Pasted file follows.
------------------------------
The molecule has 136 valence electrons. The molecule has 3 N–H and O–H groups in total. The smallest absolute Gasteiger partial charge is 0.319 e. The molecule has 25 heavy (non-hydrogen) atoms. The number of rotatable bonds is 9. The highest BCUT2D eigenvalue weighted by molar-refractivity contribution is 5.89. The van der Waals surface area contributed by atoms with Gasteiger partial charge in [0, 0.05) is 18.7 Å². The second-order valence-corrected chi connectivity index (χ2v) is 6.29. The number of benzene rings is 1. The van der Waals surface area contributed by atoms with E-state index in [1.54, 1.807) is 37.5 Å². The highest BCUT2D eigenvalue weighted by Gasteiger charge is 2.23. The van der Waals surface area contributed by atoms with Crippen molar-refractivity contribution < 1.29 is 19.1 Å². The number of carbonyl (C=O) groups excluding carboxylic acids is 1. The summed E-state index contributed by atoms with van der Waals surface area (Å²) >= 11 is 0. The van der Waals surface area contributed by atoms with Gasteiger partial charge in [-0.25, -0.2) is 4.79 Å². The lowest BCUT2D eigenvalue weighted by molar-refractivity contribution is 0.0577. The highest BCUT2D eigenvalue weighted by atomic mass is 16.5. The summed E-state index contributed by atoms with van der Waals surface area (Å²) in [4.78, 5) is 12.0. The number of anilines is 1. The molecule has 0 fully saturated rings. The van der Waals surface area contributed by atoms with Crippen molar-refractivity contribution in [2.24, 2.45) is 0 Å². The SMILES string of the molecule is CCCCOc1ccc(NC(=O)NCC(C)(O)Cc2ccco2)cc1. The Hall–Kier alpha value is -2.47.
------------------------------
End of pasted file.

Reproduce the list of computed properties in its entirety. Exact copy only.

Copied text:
The molecule has 136 valence electrons. The molecule has 3 N–H and O–H groups in total. The smallest absolute Gasteiger partial charge is 0.319 e. The molecule has 25 heavy (non-hydrogen) atoms. The number of rotatable bonds is 9. The highest BCUT2D eigenvalue weighted by molar-refractivity contribution is 5.89. The van der Waals surface area contributed by atoms with Gasteiger partial charge in [0, 0.05) is 18.7 Å². The second-order valence-corrected chi connectivity index (χ2v) is 6.29. The number of benzene rings is 1. The van der Waals surface area contributed by atoms with E-state index in [1.54, 1.807) is 37.5 Å². The highest BCUT2D eigenvalue weighted by Gasteiger charge is 2.23. The van der Waals surface area contributed by atoms with Crippen molar-refractivity contribution < 1.29 is 19.1 Å². The number of carbonyl (C=O) groups excluding carboxylic acids is 1. The summed E-state index contributed by atoms with van der Waals surface area (Å²) >= 11 is 0. The van der Waals surface area contributed by atoms with Gasteiger partial charge in [-0.25, -0.2) is 4.79 Å². The lowest BCUT2D eigenvalue weighted by molar-refractivity contribution is 0.0577. The highest BCUT2D eigenvalue weighted by atomic mass is 16.5. The summed E-state index contributed by atoms with van der Waals surface area (Å²) in [4.78, 5) is 12.0. The number of anilines is 1. The molecule has 0 fully saturated rings. The van der Waals surface area contributed by atoms with Crippen molar-refractivity contribution in [2.24, 2.45) is 0 Å². The SMILES string of the molecule is CCCCOc1ccc(NC(=O)NCC(C)(O)Cc2ccco2)cc1. The Hall–Kier alpha value is -2.47.